Henry Suso studied theology under Meister Eckhart in Cologne.  But Eckhart was more than a teacher to him: there is a touching account in Suso’s autobiography of how he went to Eckhart when his hypersensitive conscience was tormenting him, and how Eckhart gave him complete peace.  Suso was born Heinrich von Berg, a formidable name for someone so slight and sensitive.  In fact it proved to be altogether too heavy a burden for him, and he changed it for his mother’s maiden name, Sus or Süss.  Perhaps it was the father himself who was too much; Henry described him as “a child of this world,” while his mother was “full of God.”  She suffered greatly “because of a vexing dissimilarity between her and her husband;” she wanted to live in a religious manner, but he “was full of the world and opposed this with unrelenting severity.”

At the tender age of thirteen Henry entered the Dominican Order in his native Constance.  The real beginning of his religious life, however, he places in his eighteenth year; it was then he had his conversion to a life with God.  He had a profound religious experience which he described in great detail.  It was the beginning of a great love story, told with impressive literary skill in the tender language of courtly love.  “Eternal Wisdom (a feminine noun in German, as in most languages with noun-gender) offers herself in the Holy Scriptures very affectionately, as a fair beloved who adorns herself beautifully in order to be well pleasing to all men, speaking gently in the guise of a woman, in order to incline all hearts to herself.”

In light of this it is something of a shock to read in the autobiography his account of his fierce ascetical practices.  Hairshirts, whips, chains, deprivation of food, drink and sleep: he used them all.  He continued his ascetical practices for sixteen years and then suddenly abandoned them.  These practices are shocking to modern sensibility; and we have to adjust our minds to see the meaning of his suffering for love.  The language of chivalry, parodied in a later century by Cervantes in Don Quixote, was still viable in Suso’s century.  “Your young unruly heart,” he said to himself, “can scarcely endure to be without a special object of love.”  So he often “meditated about her, thinking of her lovingly, and liking her full well with all his heart and soul.”  The mediaeval knight delighted to suffer for the lady he worshipped.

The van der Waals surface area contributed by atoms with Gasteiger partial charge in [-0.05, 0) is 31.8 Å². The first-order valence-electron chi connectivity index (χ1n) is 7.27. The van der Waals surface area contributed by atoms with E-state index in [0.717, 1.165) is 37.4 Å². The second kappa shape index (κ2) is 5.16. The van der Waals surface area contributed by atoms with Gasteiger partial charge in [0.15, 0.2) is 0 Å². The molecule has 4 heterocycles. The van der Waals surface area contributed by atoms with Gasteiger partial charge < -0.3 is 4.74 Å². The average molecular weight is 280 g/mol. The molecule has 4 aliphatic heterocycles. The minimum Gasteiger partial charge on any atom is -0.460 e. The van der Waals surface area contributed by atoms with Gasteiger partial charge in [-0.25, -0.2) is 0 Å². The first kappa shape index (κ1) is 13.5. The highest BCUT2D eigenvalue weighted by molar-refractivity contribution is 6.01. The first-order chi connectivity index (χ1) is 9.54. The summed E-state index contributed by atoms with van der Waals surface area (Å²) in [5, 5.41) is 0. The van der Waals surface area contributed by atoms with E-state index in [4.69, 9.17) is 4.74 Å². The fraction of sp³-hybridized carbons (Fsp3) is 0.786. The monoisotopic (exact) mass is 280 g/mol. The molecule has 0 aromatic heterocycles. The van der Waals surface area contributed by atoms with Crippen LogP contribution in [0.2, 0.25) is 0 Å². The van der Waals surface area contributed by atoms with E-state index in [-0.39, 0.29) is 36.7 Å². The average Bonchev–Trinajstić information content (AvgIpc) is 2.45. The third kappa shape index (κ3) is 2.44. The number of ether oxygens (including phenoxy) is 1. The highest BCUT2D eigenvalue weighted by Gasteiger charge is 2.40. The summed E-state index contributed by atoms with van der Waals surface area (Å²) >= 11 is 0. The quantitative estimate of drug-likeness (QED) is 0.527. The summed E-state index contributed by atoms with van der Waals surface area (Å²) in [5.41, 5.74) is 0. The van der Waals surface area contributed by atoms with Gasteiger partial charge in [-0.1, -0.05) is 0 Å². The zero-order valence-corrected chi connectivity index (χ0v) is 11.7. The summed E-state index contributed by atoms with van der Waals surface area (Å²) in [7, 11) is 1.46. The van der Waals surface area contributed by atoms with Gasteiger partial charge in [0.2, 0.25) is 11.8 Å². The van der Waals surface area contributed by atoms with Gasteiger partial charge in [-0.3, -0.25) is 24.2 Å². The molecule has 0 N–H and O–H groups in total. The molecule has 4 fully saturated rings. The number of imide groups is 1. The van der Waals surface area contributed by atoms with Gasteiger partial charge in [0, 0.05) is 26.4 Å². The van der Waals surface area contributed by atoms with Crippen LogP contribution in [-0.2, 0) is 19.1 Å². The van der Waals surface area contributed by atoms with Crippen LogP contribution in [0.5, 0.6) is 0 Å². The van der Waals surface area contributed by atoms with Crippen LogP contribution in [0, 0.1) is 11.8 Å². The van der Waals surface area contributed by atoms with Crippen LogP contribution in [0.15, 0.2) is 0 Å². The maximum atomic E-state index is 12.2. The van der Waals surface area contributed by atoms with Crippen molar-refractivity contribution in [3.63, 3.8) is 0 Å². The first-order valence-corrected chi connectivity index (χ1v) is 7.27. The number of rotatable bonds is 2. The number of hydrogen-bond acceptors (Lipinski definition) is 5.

For a time Henry’s work was teaching, then preaching and giving individual guidance.  He seems to have been especially gifted in his apostolate to women – much of his work was with Beguines, nuns and laywomen.  The autobiography is full of stories of unforgettable tenderness.  One of the most beautiful friendships among the saints is surely his with Elsbeth Stagel, a spirited Dominican nun with whom he remained friends till her death.  If all this was the fruit of chivalry, then the plant must have been a healthy one.  “By their fruits you shall know them.”  But the modern reductionist tendency is to judge everything by its psychological origins – which is to judge it by its past.  Henry’s vivid life makes this look pale indeed. 

He is able to speak to us of many things that trouble us today.  We have trouble with exclusive language.  But our trouble goes deeper than pronouns; it is about relationships between the sexes, and about power in the Church; ultimately it is about the ways in which we relate to God.  What kind of love is love of God...?  This is the abiding question of Eros and Agapè.  Our love of God will be a cold unfelt thing unless our affective nature can flow into it.  Henry managed just this by a radical method: he expressed his devotion to God as to a feminine presence.  It is men who should be expected to have trouble with God as masculine!  In the twelfth century, St Bernard solved the problem in the opposite way: he made the disciple feminine, even persuading his robust monks to think of themselves as Brides of Christ!  One way seems as extreme as the other; but perhaps to talk about God at all is to be brought to extremes.

Our thoughts and feelings about God say much about ourselves too.  They are an expression of what we are, and also of what we aspire to be.  A man fighting battles for the exclusive masculinity of God is perhaps in a Nietzschean mode: God as the expression of a people’s will-to-power, an expression of what they are (or rather, pretend to be).  But when a man allows himself to aspire to God, it will also be (by way of consequence) an aspiration to a fuller humanity, which will include so-called feminine qualities too.  The Nietzschean man delights to overcome, even to overcome himself; but he never overcomes his will-to-power, and he never aspires to include ‘feminine’ qualities.  Henry Suso has much to teach us, with his tender-heartedness and his chivalrous love of God.  As we endure our growing-pains in this area, Henry may have something else to teach us, in his other style of writing (he had at least two).  He can teach us how to think and speak in ways that show the influence of Christian charity.  He sounds just like his master Eckhart when he says, “The actions of those who are truly abandoned to God are their inaction...for in their actions they remain at rest, and in their work they remain at leisure.”  Our actions (and our speech) are to fall from us like ripe fruit from the tree; there is to be no will-to-power, no violence; for we are nothing if we are not people in love, aspiring beyond ourselves to God and to the fullest humanity.

Henry died in Ulm on 25 January, 1366, and was buried in the Dominican church there.  His books are regarded as spiritual classics.  He was beatified by Gregory XVI in 1831. 

Donagh O'Shea

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